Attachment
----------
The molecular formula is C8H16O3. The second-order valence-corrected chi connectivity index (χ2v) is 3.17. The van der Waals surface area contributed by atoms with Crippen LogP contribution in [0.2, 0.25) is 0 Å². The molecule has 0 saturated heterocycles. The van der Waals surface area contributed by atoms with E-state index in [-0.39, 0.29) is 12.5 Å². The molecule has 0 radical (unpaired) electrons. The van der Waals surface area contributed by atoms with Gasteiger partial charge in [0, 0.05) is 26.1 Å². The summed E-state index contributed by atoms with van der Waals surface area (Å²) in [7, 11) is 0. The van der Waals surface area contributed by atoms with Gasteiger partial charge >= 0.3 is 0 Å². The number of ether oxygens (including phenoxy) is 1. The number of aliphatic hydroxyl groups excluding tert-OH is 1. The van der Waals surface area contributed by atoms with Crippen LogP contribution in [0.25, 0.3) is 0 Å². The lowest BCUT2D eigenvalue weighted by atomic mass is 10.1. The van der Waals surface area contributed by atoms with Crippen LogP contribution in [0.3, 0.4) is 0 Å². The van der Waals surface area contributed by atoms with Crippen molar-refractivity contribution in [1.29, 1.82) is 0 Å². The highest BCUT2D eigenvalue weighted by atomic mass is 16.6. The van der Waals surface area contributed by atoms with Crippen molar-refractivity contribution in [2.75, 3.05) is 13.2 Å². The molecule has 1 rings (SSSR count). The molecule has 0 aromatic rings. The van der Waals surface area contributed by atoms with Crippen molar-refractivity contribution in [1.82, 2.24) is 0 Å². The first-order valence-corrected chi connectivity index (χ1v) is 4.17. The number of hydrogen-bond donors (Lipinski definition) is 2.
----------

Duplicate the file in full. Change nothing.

The molecular formula is C8H16O3. The second-order valence-corrected chi connectivity index (χ2v) is 3.17. The van der Waals surface area contributed by atoms with Crippen LogP contribution in [0.2, 0.25) is 0 Å². The molecule has 0 saturated heterocycles. The van der Waals surface area contributed by atoms with E-state index in [-0.39, 0.29) is 12.5 Å². The molecule has 0 radical (unpaired) electrons. The van der Waals surface area contributed by atoms with Gasteiger partial charge in [0, 0.05) is 26.1 Å². The summed E-state index contributed by atoms with van der Waals surface area (Å²) in [7, 11) is 0. The van der Waals surface area contributed by atoms with Gasteiger partial charge >= 0.3 is 0 Å². The number of ether oxygens (including phenoxy) is 1. The number of aliphatic hydroxyl groups excluding tert-OH is 1. The van der Waals surface area contributed by atoms with Crippen LogP contribution in [0.25, 0.3) is 0 Å². The lowest BCUT2D eigenvalue weighted by atomic mass is 10.1. The van der Waals surface area contributed by atoms with Crippen LogP contribution in [0.3, 0.4) is 0 Å². The van der Waals surface area contributed by atoms with Crippen molar-refractivity contribution in [1.29, 1.82) is 0 Å². The highest BCUT2D eigenvalue weighted by atomic mass is 16.6. The van der Waals surface area contributed by atoms with Crippen molar-refractivity contribution in [2.75, 3.05) is 13.2 Å². The molecule has 1 rings (SSSR count). The molecule has 0 aromatic rings. The van der Waals surface area contributed by atoms with Crippen molar-refractivity contribution in [1.82, 2.24) is 0 Å². The first-order valence-corrected chi connectivity index (χ1v) is 4.17. The number of hydrogen-bond donors (Lipinski definition) is 2.